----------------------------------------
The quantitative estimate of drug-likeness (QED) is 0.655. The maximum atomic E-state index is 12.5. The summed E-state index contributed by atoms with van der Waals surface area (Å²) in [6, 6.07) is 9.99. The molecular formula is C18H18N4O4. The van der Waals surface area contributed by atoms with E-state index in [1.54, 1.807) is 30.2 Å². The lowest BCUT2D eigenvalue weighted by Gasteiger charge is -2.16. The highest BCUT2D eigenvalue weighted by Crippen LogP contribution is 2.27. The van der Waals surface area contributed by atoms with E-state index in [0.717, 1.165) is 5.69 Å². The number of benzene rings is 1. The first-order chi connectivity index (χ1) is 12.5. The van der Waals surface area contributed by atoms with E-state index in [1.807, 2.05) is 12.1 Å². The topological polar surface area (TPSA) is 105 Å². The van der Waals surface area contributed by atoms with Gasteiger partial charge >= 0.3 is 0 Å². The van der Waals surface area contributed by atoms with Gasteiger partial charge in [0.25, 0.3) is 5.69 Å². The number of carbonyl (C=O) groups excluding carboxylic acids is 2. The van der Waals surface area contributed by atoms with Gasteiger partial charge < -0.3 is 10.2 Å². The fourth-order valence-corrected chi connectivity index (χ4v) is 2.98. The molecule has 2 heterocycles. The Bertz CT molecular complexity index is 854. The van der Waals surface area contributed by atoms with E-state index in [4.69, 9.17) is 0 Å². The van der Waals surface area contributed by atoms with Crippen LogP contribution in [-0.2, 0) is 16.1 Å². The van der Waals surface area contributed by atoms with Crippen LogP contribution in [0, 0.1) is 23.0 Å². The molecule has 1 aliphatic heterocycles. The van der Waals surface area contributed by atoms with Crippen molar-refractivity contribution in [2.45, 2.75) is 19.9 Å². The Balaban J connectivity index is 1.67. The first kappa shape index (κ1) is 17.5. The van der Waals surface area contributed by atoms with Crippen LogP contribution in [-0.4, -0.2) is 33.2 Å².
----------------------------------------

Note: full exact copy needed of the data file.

The quantitative estimate of drug-likeness (QED) is 0.655. The maximum atomic E-state index is 12.5. The summed E-state index contributed by atoms with van der Waals surface area (Å²) in [6, 6.07) is 9.99. The molecular formula is C18H18N4O4. The van der Waals surface area contributed by atoms with E-state index in [1.54, 1.807) is 30.2 Å². The lowest BCUT2D eigenvalue weighted by Gasteiger charge is -2.16. The highest BCUT2D eigenvalue weighted by Crippen LogP contribution is 2.27. The van der Waals surface area contributed by atoms with E-state index in [0.717, 1.165) is 5.69 Å². The number of benzene rings is 1. The first-order chi connectivity index (χ1) is 12.5. The van der Waals surface area contributed by atoms with E-state index in [1.807, 2.05) is 12.1 Å². The topological polar surface area (TPSA) is 105 Å². The van der Waals surface area contributed by atoms with Gasteiger partial charge >= 0.3 is 0 Å². The van der Waals surface area contributed by atoms with Gasteiger partial charge in [0.25, 0.3) is 5.69 Å². The number of carbonyl (C=O) groups excluding carboxylic acids is 2. The van der Waals surface area contributed by atoms with Gasteiger partial charge < -0.3 is 10.2 Å². The fourth-order valence-corrected chi connectivity index (χ4v) is 2.98. The molecule has 2 heterocycles. The Bertz CT molecular complexity index is 854. The van der Waals surface area contributed by atoms with E-state index in [4.69, 9.17) is 0 Å². The van der Waals surface area contributed by atoms with Crippen LogP contribution in [-0.2, 0) is 16.1 Å². The van der Waals surface area contributed by atoms with Crippen LogP contribution in [0, 0.1) is 23.0 Å². The molecule has 1 aliphatic heterocycles. The van der Waals surface area contributed by atoms with Crippen molar-refractivity contribution in [2.45, 2.75) is 19.9 Å². The Balaban J connectivity index is 1.67. The first kappa shape index (κ1) is 17.5. The van der Waals surface area contributed by atoms with Crippen LogP contribution in [-0.4, -0.2) is 33.2 Å².